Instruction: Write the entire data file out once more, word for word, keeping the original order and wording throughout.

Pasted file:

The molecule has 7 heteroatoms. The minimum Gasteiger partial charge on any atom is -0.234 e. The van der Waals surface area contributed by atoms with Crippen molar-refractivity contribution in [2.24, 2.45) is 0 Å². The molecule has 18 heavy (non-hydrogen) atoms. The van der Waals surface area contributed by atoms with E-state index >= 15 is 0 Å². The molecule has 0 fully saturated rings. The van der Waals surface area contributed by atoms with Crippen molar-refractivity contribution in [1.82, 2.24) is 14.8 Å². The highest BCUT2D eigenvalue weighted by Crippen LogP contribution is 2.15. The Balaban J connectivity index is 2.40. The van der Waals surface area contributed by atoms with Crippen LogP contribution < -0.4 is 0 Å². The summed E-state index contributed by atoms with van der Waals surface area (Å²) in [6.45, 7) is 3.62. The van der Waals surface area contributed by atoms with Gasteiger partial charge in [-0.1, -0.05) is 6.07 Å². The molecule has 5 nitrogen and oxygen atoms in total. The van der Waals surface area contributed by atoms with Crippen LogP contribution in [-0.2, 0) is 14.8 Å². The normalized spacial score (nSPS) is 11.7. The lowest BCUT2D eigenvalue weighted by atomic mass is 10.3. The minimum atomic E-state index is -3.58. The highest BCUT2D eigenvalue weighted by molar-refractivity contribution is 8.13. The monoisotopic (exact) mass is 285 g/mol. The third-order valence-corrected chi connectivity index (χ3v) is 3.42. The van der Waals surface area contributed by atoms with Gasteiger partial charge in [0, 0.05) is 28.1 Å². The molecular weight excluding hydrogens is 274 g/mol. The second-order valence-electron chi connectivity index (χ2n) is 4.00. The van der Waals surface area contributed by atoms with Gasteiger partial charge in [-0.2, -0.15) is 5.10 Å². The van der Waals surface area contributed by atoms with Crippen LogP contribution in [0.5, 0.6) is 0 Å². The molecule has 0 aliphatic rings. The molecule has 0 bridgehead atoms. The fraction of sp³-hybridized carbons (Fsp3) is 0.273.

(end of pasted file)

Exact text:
The molecule has 7 heteroatoms. The minimum Gasteiger partial charge on any atom is -0.234 e. The van der Waals surface area contributed by atoms with Crippen molar-refractivity contribution in [2.24, 2.45) is 0 Å². The molecule has 18 heavy (non-hydrogen) atoms. The van der Waals surface area contributed by atoms with E-state index >= 15 is 0 Å². The molecule has 0 fully saturated rings. The van der Waals surface area contributed by atoms with Crippen molar-refractivity contribution in [1.82, 2.24) is 14.8 Å². The highest BCUT2D eigenvalue weighted by Crippen LogP contribution is 2.15. The Balaban J connectivity index is 2.40. The van der Waals surface area contributed by atoms with Crippen LogP contribution < -0.4 is 0 Å². The summed E-state index contributed by atoms with van der Waals surface area (Å²) in [6.45, 7) is 3.62. The van der Waals surface area contributed by atoms with Gasteiger partial charge in [-0.1, -0.05) is 6.07 Å². The molecule has 5 nitrogen and oxygen atoms in total. The van der Waals surface area contributed by atoms with Crippen LogP contribution in [-0.2, 0) is 14.8 Å². The normalized spacial score (nSPS) is 11.7. The lowest BCUT2D eigenvalue weighted by atomic mass is 10.3. The minimum atomic E-state index is -3.58. The highest BCUT2D eigenvalue weighted by molar-refractivity contribution is 8.13. The monoisotopic (exact) mass is 285 g/mol. The third-order valence-corrected chi connectivity index (χ3v) is 3.42. The van der Waals surface area contributed by atoms with Gasteiger partial charge in [0, 0.05) is 28.1 Å². The molecular weight excluding hydrogens is 274 g/mol. The second-order valence-electron chi connectivity index (χ2n) is 4.00. The van der Waals surface area contributed by atoms with Gasteiger partial charge in [-0.2, -0.15) is 5.10 Å². The van der Waals surface area contributed by atoms with Crippen LogP contribution in [0.5, 0.6) is 0 Å². The molecule has 0 aliphatic rings. The molecule has 0 bridgehead atoms. The fraction of sp³-hybridized carbons (Fsp3) is 0.273.